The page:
ED RUTKOWSKI is editor in chief of The Synergist. He can be reached at (703) 846-0734 or firstname.lastname@example.org.
In the June 2014 issue of its magazine Spectrum, the Institute of Electrical and Electronics Engineers (IEEE) called on its members to identify the “heroes” of engineering—practitioners whose transcendent accomplishments should be celebrated not only by the profession but by the public at large. “Engineering needs more heroes,” wrote G. Pascal Zachary, a journalist and biographer of the engineer Vannevar Bush. Bush contributed to achievements such as the Manhattan Project and the mass production of penicillin, and is widely credited with predicting the personal computer and the Internet many years before either was invented. Zachary’s article lamented the fact that Bush is not a household name even among engineers, let alone the general public. Outside a vanishingly small group of historical figures—Thomas Edison, Nikola Tesla, and that’s about it—few engineers have attained a status worthy of their contributions to society, according to Zachary. Further, the lack of engineering heroes has consequences for the profession itself:
"Celebrating heroes is a good way to inspire young people and inform the public, of course. But it’s not just a luxury or diversion that the profession can do without. The hero deficit is in fact bad for engineering because it diminishes the enterprise in the eyes of the public, and it constricts the flow of talent into the field."
With due respect to Zachary, engineers aren’t all that bad off in this respect. They may indeed have a “hero deficit,” but the profession itself enjoys a relatively high profile. Most people have at least a basic understanding of what engineering is, not least through celebratory portrayals in popular culture. In just the most recent example, the movie The Imitation Game dramatizes the contributions of Alan Turing, a pioneer in computer science, to the breaking of Nazi Germany’s supposedly unbreakable code during World War II. Industrial hygiene, by contrast, is largely anonymous, despite its contributions to protecting workers and communities. Nearly every single living person in the Western world has benefited in some fashion from industrial hygiene, yet the next big-budget movie about an industrial hygienist will be the first. The essence of protection, after all, is to keep bad things from happening, which is much more difficult to dramatize than wartime code breaking. But Zachary’s main point is well taken: every profession needs heroes. To that end, AIHA and The Synergist are looking for your suggestions of modern-day IH heroes. We got the ball rolling last autumn when we invited members to take an online survey asking for responses to a simple question: who do you admire? Nearly 150 responses identified dozens of admired IHs, and some of these individuals will be featured each month in the digital edition of The Synergist. But we welcome additional suggestions—send them to email@example.com, and keep an eye on your inbox for each month’s announcement of the latest digital Synergist.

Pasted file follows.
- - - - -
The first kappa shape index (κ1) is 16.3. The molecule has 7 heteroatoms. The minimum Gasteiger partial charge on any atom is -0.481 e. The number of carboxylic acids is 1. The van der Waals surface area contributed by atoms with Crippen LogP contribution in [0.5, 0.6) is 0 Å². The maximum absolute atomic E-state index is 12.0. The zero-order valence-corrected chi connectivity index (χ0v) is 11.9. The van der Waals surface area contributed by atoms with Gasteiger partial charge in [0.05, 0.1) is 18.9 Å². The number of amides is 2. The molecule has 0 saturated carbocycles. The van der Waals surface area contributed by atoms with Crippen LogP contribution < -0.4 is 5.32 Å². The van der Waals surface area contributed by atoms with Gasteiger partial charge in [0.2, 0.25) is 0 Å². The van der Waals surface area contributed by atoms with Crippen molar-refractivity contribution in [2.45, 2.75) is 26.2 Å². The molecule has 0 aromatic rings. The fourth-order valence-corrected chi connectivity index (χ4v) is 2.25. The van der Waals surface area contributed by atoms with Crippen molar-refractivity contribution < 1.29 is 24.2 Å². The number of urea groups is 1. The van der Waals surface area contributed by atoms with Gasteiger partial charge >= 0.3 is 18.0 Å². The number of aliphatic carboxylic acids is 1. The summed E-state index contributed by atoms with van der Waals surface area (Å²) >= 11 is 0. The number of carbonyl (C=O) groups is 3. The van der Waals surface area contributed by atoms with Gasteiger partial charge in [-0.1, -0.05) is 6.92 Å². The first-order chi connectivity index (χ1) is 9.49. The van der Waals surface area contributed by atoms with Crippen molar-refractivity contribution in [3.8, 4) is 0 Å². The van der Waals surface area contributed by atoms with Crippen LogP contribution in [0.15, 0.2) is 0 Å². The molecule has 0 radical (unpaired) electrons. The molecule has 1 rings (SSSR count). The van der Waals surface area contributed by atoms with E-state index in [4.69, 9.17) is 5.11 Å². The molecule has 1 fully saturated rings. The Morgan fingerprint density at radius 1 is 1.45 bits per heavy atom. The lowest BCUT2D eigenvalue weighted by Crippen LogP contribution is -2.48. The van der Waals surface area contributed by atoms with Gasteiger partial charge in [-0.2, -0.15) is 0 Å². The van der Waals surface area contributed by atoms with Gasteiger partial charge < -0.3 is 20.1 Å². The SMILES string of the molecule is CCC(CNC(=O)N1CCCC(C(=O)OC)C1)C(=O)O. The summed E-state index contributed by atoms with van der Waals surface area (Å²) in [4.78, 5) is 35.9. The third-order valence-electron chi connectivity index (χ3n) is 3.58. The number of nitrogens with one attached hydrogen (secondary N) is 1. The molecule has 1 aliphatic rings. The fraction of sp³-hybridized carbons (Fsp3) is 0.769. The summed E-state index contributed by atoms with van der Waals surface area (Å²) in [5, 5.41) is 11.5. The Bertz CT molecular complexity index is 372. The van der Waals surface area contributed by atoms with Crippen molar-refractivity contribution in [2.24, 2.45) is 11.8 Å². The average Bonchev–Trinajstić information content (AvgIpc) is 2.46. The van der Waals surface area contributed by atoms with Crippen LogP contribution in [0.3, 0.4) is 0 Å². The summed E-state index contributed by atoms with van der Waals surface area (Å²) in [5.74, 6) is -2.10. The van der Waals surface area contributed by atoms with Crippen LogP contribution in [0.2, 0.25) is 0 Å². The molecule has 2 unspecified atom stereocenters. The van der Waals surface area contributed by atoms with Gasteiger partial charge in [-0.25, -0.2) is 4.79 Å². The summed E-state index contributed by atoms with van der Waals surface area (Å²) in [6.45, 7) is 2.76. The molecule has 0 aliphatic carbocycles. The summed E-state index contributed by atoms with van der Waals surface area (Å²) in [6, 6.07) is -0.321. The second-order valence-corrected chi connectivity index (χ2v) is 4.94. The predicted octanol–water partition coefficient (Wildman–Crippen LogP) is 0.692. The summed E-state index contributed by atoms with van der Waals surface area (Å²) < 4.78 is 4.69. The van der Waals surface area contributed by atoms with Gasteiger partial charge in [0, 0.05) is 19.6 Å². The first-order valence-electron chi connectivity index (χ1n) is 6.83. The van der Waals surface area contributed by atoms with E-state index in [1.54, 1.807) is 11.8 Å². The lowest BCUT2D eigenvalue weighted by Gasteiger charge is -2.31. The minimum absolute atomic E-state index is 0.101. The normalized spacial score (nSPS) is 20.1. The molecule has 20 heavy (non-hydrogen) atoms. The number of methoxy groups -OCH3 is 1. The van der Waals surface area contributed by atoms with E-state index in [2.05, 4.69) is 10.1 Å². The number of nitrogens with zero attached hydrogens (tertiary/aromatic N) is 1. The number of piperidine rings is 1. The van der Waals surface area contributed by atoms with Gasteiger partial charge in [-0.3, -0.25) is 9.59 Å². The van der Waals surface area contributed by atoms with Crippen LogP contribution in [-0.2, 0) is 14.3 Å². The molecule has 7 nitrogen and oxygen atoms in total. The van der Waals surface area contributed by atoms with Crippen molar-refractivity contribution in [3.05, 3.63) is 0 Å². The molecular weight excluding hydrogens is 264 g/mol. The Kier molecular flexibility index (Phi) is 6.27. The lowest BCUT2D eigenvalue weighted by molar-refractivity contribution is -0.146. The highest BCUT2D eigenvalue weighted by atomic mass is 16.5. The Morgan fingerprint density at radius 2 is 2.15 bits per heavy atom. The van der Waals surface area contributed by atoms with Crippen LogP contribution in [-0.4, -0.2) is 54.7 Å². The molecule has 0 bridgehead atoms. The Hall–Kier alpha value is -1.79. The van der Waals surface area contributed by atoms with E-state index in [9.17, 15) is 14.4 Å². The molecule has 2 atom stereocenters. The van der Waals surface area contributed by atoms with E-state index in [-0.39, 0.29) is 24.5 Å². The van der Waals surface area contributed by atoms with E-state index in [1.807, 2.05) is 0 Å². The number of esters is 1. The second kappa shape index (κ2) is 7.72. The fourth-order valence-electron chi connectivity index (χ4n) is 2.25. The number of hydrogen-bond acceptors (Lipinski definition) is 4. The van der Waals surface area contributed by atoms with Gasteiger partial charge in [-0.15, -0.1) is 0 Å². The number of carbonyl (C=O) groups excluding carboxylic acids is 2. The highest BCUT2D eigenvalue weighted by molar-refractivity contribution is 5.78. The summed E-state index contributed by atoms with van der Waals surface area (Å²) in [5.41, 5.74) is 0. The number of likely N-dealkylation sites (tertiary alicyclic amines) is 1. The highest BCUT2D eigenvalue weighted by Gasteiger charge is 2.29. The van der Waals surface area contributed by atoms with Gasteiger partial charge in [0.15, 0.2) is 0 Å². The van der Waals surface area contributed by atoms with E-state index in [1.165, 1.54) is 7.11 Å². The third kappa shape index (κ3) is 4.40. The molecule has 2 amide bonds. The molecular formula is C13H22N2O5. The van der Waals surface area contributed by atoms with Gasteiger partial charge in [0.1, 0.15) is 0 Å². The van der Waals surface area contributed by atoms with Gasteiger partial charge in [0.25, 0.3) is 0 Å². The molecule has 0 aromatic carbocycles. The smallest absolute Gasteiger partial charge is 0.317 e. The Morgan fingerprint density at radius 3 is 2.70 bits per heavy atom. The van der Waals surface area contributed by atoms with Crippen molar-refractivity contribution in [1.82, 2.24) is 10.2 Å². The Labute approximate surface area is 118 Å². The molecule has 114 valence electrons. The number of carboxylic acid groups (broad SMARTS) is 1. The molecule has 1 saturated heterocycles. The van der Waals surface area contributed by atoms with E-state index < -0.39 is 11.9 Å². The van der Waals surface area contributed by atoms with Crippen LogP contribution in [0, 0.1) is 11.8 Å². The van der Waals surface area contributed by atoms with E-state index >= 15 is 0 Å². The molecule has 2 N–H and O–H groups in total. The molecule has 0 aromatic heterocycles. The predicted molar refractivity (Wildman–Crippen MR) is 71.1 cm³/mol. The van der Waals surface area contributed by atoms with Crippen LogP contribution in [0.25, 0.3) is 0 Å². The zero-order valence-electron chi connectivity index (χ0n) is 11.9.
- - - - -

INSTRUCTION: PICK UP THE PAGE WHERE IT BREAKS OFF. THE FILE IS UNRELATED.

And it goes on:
The IH Hero Gap
Who Are the Most Admired Industrial Hygienists?
BY ED RUTKOWSKI, EDITOR IN CHIEF, THE SYNERGIST
What Kind of Near-miss Was Ebola? As I write this in mid-October 2014, Americans are still getting used to the new and scary risk of Ebola. Ebola fears led to a number of airline passengers being yanked off planes because they exhibited flu-like symptoms and had some connection, however remote, to Africa. So far they’ve all tested negative for Ebola. If that remains true, the number of such disruptions will soon decline precipitously.
Are these events warnings that we should continue to take seriously, “casting a wide net” to reduce the odds of missing an actual Ebola case onboard? Or are they false alarms that we should learn to stop worrying about? Most experts, officials, and journalists say they’re false alarms. But that answer will change in hindsight if a traveler from West Africa ever infects some fellow passengers with Ebola.
Ebola also offers an object lesson in learned overconfidence. The discovery that two nurses were infected with the virus while treating an Ebola sufferer at a Dallas hospital raised many questions. Did the nurses breach PPE protocols? Were the protocols insufficiently protective in the first place? Is it realistic to expect healthcare workers to be 100 percent meticulous in following such protocols?
One relevant fact: every nurse has considerable experience with breaches of infection control protocols that didn’t end in infection. And all too often the lesson learned isn’t that “We need to be more meticulous.” It is that “Infection control is pretty forgiving. Even when we mess up, it doesn’t usually do any harm.” Then along comes a much less forgiving pathogen, Ebola, and learned overconfidence becomes life-threatening.